So who has joined the bandwagon? Well, as an example, there's the American Society of Ichthyologists and Herpetologists. Do they know anything about climate physics? Probably not much. But they do know that if you want to study snakes and you want to go where the government money is, you will put something about global warming in your grant proposal. How about seeking a grant for "the effect of global warming on the range of the lesser eastern tree boa"? That should work!
Anyway, the issuance of the Wallace, et al., Research Report prompted me to join up with Alan Carlin, an MIT-trained economist and 40-year senior analyst and manager at EPA, to send letters last Friday to each of the 31 unscientific scientific societies demanding to know the alleged scientific basis for their position on climate change in light of the recent findings. The full text of our letter can be found here. A few key excerpts:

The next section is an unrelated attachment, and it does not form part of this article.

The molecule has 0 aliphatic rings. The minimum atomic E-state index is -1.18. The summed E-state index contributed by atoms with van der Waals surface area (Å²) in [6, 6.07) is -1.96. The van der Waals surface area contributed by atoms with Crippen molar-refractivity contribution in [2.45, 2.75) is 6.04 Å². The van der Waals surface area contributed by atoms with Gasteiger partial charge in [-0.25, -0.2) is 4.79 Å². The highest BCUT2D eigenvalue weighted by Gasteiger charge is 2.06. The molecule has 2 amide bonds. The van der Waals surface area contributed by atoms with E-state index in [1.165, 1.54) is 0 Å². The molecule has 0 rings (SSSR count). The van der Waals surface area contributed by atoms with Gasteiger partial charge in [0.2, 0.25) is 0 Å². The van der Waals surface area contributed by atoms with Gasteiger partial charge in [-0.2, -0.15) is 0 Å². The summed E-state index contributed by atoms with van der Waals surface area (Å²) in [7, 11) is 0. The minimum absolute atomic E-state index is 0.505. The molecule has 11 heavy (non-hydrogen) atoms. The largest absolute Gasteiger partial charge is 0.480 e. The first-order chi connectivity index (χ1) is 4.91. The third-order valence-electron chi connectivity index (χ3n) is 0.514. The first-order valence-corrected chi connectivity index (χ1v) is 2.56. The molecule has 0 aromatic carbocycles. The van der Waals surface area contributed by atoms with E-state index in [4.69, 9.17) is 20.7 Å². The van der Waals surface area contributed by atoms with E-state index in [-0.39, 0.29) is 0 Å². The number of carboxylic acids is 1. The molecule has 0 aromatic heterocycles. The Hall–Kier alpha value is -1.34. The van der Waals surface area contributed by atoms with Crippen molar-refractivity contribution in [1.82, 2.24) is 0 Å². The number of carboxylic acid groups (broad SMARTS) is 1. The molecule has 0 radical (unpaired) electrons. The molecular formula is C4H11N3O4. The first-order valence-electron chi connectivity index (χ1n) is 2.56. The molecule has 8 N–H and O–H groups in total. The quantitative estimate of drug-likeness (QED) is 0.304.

The June 28 Letter to which you subscribed contains statements strongly implying that there had previously been some sort of empirical validation of a quantitative causal relationship between increasing atmospheric greenhouse gas concentrations and increasing global average surface temperatures. . . . However, as noted above, the authors of the [Wallace, et al.] Research Report have been unable to find in any scientific study a rigorous empirical validation of a statistically significant quantitative relationship between rising greenhouse gas concentrations and tropical, contiguous U.S. or global temperatures. Indeed we can find no paper that actually provides mathematically rigorous empirical proof that the effect of increasing atmospheric greenhouse gas concentrations on world temperatures is different from zero with statistical significance.